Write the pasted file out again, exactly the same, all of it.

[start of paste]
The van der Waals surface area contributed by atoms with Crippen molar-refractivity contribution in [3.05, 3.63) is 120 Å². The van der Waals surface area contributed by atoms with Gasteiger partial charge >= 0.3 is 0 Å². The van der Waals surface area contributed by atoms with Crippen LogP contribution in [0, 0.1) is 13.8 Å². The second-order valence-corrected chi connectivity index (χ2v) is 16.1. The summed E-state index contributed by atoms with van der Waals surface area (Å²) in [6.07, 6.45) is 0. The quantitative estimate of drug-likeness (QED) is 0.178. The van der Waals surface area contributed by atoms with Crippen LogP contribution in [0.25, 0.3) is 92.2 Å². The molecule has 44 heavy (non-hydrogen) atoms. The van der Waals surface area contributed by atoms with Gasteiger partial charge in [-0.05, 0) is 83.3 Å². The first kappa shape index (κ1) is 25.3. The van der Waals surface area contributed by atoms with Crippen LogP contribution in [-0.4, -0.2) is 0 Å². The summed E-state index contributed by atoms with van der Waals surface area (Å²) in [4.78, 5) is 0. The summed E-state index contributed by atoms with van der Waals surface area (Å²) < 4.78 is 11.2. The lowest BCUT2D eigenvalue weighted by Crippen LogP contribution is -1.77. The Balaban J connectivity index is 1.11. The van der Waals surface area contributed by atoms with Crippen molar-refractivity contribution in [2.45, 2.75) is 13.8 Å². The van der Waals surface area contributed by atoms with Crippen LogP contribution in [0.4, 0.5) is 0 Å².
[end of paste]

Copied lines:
The van der Waals surface area contributed by atoms with Crippen molar-refractivity contribution in [3.05, 3.63) is 120 Å². The van der Waals surface area contributed by atoms with Gasteiger partial charge >= 0.3 is 0 Å². The van der Waals surface area contributed by atoms with Crippen LogP contribution in [0, 0.1) is 13.8 Å². The second-order valence-corrected chi connectivity index (χ2v) is 16.1. The summed E-state index contributed by atoms with van der Waals surface area (Å²) in [6.07, 6.45) is 0. The quantitative estimate of drug-likeness (QED) is 0.178. The van der Waals surface area contributed by atoms with Crippen LogP contribution in [0.25, 0.3) is 92.2 Å². The molecule has 44 heavy (non-hydrogen) atoms. The van der Waals surface area contributed by atoms with Gasteiger partial charge in [-0.05, 0) is 83.3 Å². The first kappa shape index (κ1) is 25.3. The van der Waals surface area contributed by atoms with Crippen LogP contribution in [-0.4, -0.2) is 0 Å². The summed E-state index contributed by atoms with van der Waals surface area (Å²) in [4.78, 5) is 0. The summed E-state index contributed by atoms with van der Waals surface area (Å²) < 4.78 is 11.2. The lowest BCUT2D eigenvalue weighted by Crippen LogP contribution is -1.77. The Balaban J connectivity index is 1.11. The van der Waals surface area contributed by atoms with Crippen molar-refractivity contribution in [2.45, 2.75) is 13.8 Å². The van der Waals surface area contributed by atoms with Crippen LogP contribution in [0.4, 0.5) is 0 Å².